Van Ballentine owns Napa's Ballentine Vineyards. When we spoke in August, he'd just gotten his first PG&E statement since his 87-kilowatt SolarCraft system went online in July. Zero power cost for his 11,000 case winery and 16-acre vineyard? Priceless. With a $200,000 PG&E rebate on his $600,000 investment, his five-year write-off and investment credits, he expects to pay off the system within a mere six years.

"If I generate more power than I use, I don't get paid," he conceded. "But I may use more power, because I'm going to put in some refrigeration." Napa's Staglin Family Vineyard, which produces 5,000 cases per year, went solar in June at the instigation of its accountant Elaine Honig, according to marketing and communications director Brandon Staglin. More than a numbers cruncher, Honig is a staunch environmentalist familiar with other solar winery operations, and with vendors.

"We wanted to generate our own power; not use so much fossil fuel, and devote more of our resources to making great wine," Staglin said. Upon Honig's recommendation, Sunlight Electric was chosen to install a system that will accommodate expected growth over the next five years. With 30% extra capacity, Staglin's first monthly power bill zeroed out, supplying more energy than needed for the winery's current production.

Why Solar Makes Sense
Dutcher Crossing's winery was built with solar in mind. Arrays are atop residence and winery, and also on the ground.
PHOTO: COURTESY SOLARCRAFT
At Dutcher Crossing, Stevens said, "The beautiful part is, because of the rebates and the accelerated depreciation, the whole system costs about 30% of the list price."

Long life and clean energy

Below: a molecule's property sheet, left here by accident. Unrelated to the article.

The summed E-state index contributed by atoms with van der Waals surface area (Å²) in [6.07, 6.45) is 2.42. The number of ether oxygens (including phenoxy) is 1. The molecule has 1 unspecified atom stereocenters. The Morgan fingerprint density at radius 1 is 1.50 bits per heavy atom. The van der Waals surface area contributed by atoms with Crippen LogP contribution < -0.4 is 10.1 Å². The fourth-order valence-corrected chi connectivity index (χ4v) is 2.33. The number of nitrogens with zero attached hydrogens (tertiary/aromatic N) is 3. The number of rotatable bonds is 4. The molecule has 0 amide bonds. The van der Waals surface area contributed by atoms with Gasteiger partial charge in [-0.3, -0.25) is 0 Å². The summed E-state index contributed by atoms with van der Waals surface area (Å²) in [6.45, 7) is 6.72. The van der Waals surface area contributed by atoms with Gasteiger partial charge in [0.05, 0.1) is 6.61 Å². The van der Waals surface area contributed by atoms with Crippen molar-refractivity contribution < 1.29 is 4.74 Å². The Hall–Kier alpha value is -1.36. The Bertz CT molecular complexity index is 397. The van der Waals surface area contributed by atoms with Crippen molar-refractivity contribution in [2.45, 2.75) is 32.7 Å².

All of our winery contacts anticipate a long, useful life for their solar panels, ranging from 20 to 30 years or more. SolarCraft panels, for instance, come with a 25-year guarantee, but according to vice president Chris Bunas, they are expected to last 40-plus years.

The necessary inverters may not be as durable, with a projected life of perhaps 10 years, but they can be replaced; given enough space, each of the systems is expandable, simply by adding more panels.

Bill Stoller, who used the Portland branch of Dynalectric (dyna-portland.com), expects, however, that evolving technology may convince him to replace his panels sooner. "I believe they will come up with more efficient solar panels that will make it cost effective for me to change out in 10-15 years," he said. Since the winery's current production is 7,500 cases per year, and Stoller hopes to double that by the end of the decade, expanding the system may well be in the cards.

Winery Solar Suppliers
Akeena Solar, Inc. akeena.net
(888) 253-3628
EI Soultions eispv.com
(415) 721-0123
Marin Solar
marinsolar.com
(888) 56-SOLAR
Powerlight Corporation
powerlight.com
(510) 540-0550
Premier Power  premierpower.com
(916) 939-0400
R E C Solar, Inc.
recsolar.com
(888) OK-SOLAR
SolarCity solarcity.com
(888) SOL-CITY
SolarCraft solarcraft.com
(415) 382-7717
Sunlight Electric
sunlightelectric.com
(866) GET-SOLAR
SunTechnics
suntechnics.com
(888) 786-8321
Sustainable  Energy Partners, LLC
SEPartners.com
(415) 793-5869
SPG Solar
spgsolar.com
(800) 815-5562
With no moving parts, PV systems are energy efficient in another way. All our winery sources agreed: The only maintenance they anticipate is cleaning off the solar panels on a regular basis. Those with roof-mounted panels said they will inspect and brush off their arrays once or twice a year.

Those like Milla, whose arrays are mounted close to the ground next to the winery, are more diligent. Joey Milla attached a car-wash brush to the extendable handle of aswimming-pool brush, which he uses weekly to clean off dust accumulation that would reduce the panels' efficiency.

Keenan, with its pole-top arrays, can tow a water tank to the vineyard to spray down the panels.

Bottom line and beyond

It's rare to write an article where everyone is in agreement, but this has been the exception. All our winery contacts were happy with their decisions, and their vendors. Several commented that they'd had "a gut instinct," about their (various) suppliers; that they spoke a common language. Each vendor came with sterling recommendations from other wineries; and each received kudos for professionalism throughout the process, including wrangling the all-important paperwork required for rebates and credits.